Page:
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Subject: Re: [boost] Let's stop distributing binaries
From: Robert Ramey (ramey_at_[hidden])
Date: 2018-08-30 16:06:07

On 8/30/18 8:18 AM, Edward Diener via Boost wrote:

> I am for Robert Ramey's suggestion that if we decide not to distribute
> Boost binaries in any way anymore we need to write a much better
> explanation of how to build Boost as a whole for a particular toolchain
> and a particular standard level and for the various combinations of
> shared/static libraries and for the various choices of what
> shared/static libraries can or cannot be built than what we currently
> have. In fact we need that now in the "Getting Started" page, no matter
> what direction we go, but I know if I press for that I will be accused
> of making more work those people knowledgeable about Boost Build who
> could write a much better explanation than what currently exists, so I
> will not do so. But thank you Tom, if only you have brought to attention
> that it is the end-users of Boost we should be serving and not just
> ourselves.

FWIW - I'm in favor of Boost having a high quality, well thought out
CMake build solution. My concern is that it is very easy to say this,
and almost as easy to demonstrate that this is "easy" by starting such a
project. But in reality, finishing such a project and keeping it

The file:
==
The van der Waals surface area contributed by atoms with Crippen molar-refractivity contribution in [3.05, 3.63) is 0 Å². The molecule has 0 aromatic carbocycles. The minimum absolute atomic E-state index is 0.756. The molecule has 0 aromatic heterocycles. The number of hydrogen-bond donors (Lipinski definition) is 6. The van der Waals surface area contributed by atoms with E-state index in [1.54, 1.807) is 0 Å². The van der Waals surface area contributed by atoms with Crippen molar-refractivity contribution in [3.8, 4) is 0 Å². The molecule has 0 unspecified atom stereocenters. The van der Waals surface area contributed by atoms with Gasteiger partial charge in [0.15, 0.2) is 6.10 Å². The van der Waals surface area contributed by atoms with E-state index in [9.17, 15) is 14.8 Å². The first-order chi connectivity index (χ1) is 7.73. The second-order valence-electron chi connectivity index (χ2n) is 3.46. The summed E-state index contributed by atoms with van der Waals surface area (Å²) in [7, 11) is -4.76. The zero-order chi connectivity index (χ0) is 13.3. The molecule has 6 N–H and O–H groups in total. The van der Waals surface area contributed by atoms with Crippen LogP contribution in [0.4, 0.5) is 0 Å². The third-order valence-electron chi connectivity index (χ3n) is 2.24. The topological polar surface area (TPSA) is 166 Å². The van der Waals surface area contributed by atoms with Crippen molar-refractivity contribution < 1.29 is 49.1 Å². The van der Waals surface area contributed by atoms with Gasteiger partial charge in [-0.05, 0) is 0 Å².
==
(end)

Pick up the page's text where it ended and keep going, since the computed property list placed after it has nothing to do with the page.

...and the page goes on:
maintained and helping users, etc. is a very big job. Hence my stance
that I want to see CMake developed and supported, but I want to know
that it will actually be "finished" in accordance with the above.

I've been a big complainer about b2 over many years. I always need to
ask for help with it. After 15 years of using it, looking at the
documentation, studying the implementation files etc. I don't feel I
understand it at all. I always need to ask for help. My feeling is that
there are a number of original design decisions which actually make it
impossible to understand - even in principle. (Note - this a common
problem with software - and C++ is on that path).

BUT - the developers and maintainers of Boost Build love they're stuff.
They are serious about helping users make it work for them. They have
done so over at least 15 years through multiple generations of
developers. Maybe it's a cult. Maybe a task like this needs a cult.
But in any case they have highest respect from me. Very few programmers
(or even people) can actually do this. This is why I count myself as a
member of the cult of Boost ... C++ marines, C++ jesuit monks, C++ jihad
(uh oh - maybe too far - back space key broken - sorry)

Robert Ramey

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